Colonial Discourse and the Suffering of Indian American Children Book Cover.webp

In this book, we analyze the psycho-social consequences faced by Indian American children after exposure to the school textbook discourse on Hinduism and ancient India. We demonstrate that there is an intimate connection—an almost exact correspondence—between James Mill’s colonial-racist discourse (Mill was the head of the British East India Company) and the current school textbook discourse. This racist discourse, camouflaged under the cover of political correctness, produces the same psychological impacts on Indian American children that racism typically causes: shame, inferiority, embarrassment, identity confusion, assimilation, and a phenomenon akin to racelessness, where children dissociate from the traditions and culture of their ancestors.

This book is the result of four years of rigorous research and academic peer-review, reflecting our ongoing commitment at Hindupedia to challenge the representation of Hindu Dharma within academia.


From Hindupedia, the Hindu Encyclopedia

By Swami Harshananda

Māyā, an Architect[edit]

Prince Duryodhana was subject to an optical illusion making himself a subject for laughter of Draupadī at the exquisitely beautiful palace of the Pāṇḍavas in Indraprastha, their capital. This incident became the root cause of Mahābhārata war. The creator of this wondrous place was Māyā, the chief architect of the asuras or demons.

When Arjuna cleared the forest Khāṇdavavana for being consumed by Agni, the god of fire, Māyā who was living there took refuge in Arjuna and Kṛṣṇa saved his life.[1] As a token of his gratitude, Māyā built the palace at Indraprastha, the new capital of the Pāṇḍavas. He also gave a divine gadā or mace to Bhīma and the śaṅkha or conch Devadatta to Arjuna.

Māyā was the son of Kaśyapa and his third wife Danu. Right from his boyhood days, he was interested in the science of architecture. He acquired proficiency in it by appeasing Brahmā, the creator, through severe austerities. For some time, he was the king of the dānavas.[2] Hemā was his queen. The two fierce demons, Māyāvī and Dundubhi, were his sons and Maṇḍodarī was his daughter. She was given in marriage to Rāvaṇa of Laṅkā. ‘Mayamata’ is the science of architecture attributed to him. Viśvakarma, the chief architect of the devas or gods, was his rival in this field.

Māyā, as Power[edit]

If God, the Absolute, is called Brahman or Ātman in the Upaniṣads, he is ‘ekam eva advitiyam’ or ‘One only, without a second’. Then how can he become this world of duality or multiplicity is a question that has puzzled many philosophers for ages. The Advaita Vedānta school which was vigorously propagated by Śankara[3] solves this problem by putting forth the theory that it is due to māyā, an inscrutable and apparent power of Brahman which functions in two ways. It covers the real nature of Brahman as caitanya or pure consciousness and projects this world of duality in that Brahman as the substratum. These two aspects of māyā are respectively called ‘āvaraṇaśakti’ and ‘vikṣepaśakti’. At the individual level, māyā is termed as ‘ajñāna’. At the cosmic level, though māyā lasts for the full cycle of creation, at the individual level, it can be eliminated by jñāna or spiritual knowledge.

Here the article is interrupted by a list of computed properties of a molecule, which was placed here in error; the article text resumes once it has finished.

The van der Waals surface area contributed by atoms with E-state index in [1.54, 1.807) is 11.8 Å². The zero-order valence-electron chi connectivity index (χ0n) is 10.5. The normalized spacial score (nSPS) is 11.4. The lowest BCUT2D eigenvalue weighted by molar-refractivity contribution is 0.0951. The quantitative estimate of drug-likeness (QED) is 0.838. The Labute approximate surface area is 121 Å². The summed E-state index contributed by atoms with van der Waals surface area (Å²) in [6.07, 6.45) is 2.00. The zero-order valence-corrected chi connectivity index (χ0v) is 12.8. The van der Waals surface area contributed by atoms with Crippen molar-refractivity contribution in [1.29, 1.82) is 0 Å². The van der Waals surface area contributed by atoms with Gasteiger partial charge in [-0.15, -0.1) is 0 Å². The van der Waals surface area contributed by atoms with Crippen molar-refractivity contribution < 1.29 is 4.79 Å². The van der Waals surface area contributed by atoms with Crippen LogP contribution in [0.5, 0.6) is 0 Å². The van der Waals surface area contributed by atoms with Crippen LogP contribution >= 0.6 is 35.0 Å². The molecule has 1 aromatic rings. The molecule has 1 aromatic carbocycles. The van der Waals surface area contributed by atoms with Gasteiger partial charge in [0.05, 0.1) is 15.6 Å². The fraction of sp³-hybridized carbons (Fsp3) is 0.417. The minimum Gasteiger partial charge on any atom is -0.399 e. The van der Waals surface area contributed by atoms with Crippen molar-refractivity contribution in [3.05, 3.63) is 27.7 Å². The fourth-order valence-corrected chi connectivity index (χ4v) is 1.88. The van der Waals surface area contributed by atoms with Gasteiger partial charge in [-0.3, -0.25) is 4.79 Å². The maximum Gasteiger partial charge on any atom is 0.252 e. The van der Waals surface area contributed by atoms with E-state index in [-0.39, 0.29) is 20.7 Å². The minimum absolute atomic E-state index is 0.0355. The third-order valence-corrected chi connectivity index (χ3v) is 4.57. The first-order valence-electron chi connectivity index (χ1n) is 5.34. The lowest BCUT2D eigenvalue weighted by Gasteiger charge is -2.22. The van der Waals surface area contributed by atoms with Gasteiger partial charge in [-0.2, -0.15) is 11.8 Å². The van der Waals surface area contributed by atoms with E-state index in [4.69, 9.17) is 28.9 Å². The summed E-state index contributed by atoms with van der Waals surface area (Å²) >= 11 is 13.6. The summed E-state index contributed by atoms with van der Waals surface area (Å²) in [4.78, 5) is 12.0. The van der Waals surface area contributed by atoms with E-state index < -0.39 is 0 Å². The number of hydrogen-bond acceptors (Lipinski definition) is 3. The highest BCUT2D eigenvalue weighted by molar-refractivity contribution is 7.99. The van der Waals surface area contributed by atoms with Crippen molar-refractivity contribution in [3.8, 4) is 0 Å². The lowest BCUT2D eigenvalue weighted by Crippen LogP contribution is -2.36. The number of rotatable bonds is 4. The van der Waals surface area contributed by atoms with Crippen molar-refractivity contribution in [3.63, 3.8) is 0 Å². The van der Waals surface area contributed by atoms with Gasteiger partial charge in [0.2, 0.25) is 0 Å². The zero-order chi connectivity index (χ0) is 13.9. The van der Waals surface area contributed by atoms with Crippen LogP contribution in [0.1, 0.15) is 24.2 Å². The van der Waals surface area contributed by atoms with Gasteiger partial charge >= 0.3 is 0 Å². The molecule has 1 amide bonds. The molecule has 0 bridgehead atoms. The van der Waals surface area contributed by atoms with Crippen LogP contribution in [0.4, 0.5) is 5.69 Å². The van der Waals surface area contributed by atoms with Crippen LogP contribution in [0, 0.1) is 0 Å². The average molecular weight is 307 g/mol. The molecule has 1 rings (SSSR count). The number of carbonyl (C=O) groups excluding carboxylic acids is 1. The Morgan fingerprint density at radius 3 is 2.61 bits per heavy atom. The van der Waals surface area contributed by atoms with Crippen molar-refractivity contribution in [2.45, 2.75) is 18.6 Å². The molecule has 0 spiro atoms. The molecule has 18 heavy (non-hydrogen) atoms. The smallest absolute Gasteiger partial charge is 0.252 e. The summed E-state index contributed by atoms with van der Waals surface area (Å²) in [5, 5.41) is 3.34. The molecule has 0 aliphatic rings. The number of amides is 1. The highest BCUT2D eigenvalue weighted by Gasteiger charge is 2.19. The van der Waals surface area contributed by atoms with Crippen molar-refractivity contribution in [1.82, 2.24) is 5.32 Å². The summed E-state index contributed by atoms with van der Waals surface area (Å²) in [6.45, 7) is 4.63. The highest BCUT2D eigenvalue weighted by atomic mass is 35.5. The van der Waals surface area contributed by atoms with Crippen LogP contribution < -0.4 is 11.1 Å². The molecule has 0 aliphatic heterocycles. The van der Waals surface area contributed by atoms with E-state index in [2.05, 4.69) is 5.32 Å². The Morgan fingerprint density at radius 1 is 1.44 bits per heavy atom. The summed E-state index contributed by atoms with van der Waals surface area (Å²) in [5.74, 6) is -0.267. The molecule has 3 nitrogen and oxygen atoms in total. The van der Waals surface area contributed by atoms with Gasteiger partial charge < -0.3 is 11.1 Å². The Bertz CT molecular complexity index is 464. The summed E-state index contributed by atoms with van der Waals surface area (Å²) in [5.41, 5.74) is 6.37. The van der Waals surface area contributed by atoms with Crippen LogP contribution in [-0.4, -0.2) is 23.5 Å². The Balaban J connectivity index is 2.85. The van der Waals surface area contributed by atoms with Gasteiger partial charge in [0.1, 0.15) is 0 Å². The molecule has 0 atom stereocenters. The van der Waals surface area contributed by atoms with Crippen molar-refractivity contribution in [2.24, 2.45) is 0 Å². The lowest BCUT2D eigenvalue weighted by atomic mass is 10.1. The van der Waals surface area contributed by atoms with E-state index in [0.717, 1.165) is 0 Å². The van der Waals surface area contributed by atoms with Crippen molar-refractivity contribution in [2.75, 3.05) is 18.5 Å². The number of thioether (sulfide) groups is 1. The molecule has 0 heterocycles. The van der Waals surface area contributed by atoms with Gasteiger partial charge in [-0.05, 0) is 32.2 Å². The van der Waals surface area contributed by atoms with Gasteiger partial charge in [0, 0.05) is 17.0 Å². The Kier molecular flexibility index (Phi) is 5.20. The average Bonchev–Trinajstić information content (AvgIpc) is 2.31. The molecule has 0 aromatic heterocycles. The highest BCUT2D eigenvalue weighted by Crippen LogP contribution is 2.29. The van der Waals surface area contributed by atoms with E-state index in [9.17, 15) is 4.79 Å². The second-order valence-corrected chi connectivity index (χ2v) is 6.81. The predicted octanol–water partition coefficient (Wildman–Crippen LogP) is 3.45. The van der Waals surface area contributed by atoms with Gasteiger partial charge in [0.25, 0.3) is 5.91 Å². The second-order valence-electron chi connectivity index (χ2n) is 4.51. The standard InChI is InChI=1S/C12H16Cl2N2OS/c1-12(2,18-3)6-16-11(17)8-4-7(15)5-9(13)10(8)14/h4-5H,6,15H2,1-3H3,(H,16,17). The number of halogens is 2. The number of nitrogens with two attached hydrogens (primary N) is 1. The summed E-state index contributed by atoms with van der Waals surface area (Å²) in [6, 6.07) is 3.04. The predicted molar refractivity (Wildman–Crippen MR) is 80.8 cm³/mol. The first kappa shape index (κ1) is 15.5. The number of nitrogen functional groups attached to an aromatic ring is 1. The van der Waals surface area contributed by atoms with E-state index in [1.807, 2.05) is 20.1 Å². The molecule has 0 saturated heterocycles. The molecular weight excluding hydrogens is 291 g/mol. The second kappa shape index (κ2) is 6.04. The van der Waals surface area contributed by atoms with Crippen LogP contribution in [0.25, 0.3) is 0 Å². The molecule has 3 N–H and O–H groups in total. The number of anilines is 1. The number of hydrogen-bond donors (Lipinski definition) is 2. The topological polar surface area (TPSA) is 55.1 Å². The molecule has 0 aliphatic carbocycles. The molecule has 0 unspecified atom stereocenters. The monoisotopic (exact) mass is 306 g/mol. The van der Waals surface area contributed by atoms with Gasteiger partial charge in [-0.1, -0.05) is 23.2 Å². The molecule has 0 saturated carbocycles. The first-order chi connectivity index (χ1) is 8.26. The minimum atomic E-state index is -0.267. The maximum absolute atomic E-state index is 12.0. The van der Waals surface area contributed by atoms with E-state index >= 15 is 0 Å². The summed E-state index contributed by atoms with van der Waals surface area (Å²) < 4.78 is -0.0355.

An illustration can clear this point. A piece of rope lying on the road appears like a snake for a person passing by it at dusk. The semidarkness successfully hides its real nature as the rope and projects the illusion of a snake on it simultaneously producing fear in his mind. If that person however, brings a light and a stick to kill it, he discovers that it is only a rope. Perhaps, he even might laugh at it and go away. But, the next day, if he is passing by the same road at the same time, he will again see the rope as a snake but does not react with fear. This is because his ignorance regarding it has now been destroyed.

The semidarkness of the dusk and the snake-like shape of the rope being external to him, the illusion itself persists. What has changed is only his personal reaction. Similarly when a person destroys his personal avidyā or ajñāna through spiritual illumination, his reactions to the world and its affairs will undergo a thorough transformation, though the world itself, being a product of māyā, will continue to remain as it is. Even Śankara accords a much greater degree of reality to the world and calls it ‘vyāvahārikasattā,’ an empirical truth.

Māyā, a City[edit]

Māyā or Māyāpurī is the same as Haridvāra, the modern Hardwar in Uttaranchal. It is one of the seven most important places of pilgrimage situated on the river Gaṅgā.

Māyā, as Mother[edit]

In the purāṇas and tantras, Māyā is the name of one of the Divine Mother. The word also stands for the bīja[4] ‘hrīiṅ’ of the Divine Mother. The Jayākhyasamhitā[5] states that Māyā is one of the four Śaktis of Viṣṇu the other three being Lakṣmī, Jayā and Kīrti.


  1. Mahābhārata, Ādiparva 228
  2. Dānavas means demons.
  3. He lived from A. D. 788-820.
  4. Bīja means seed-letter.
  5. Jayākhyasamhitā 8.77
  • The Concise Encyclopedia of Hinduism, Swami Harshananda, Ram Krishna Math, Bangalore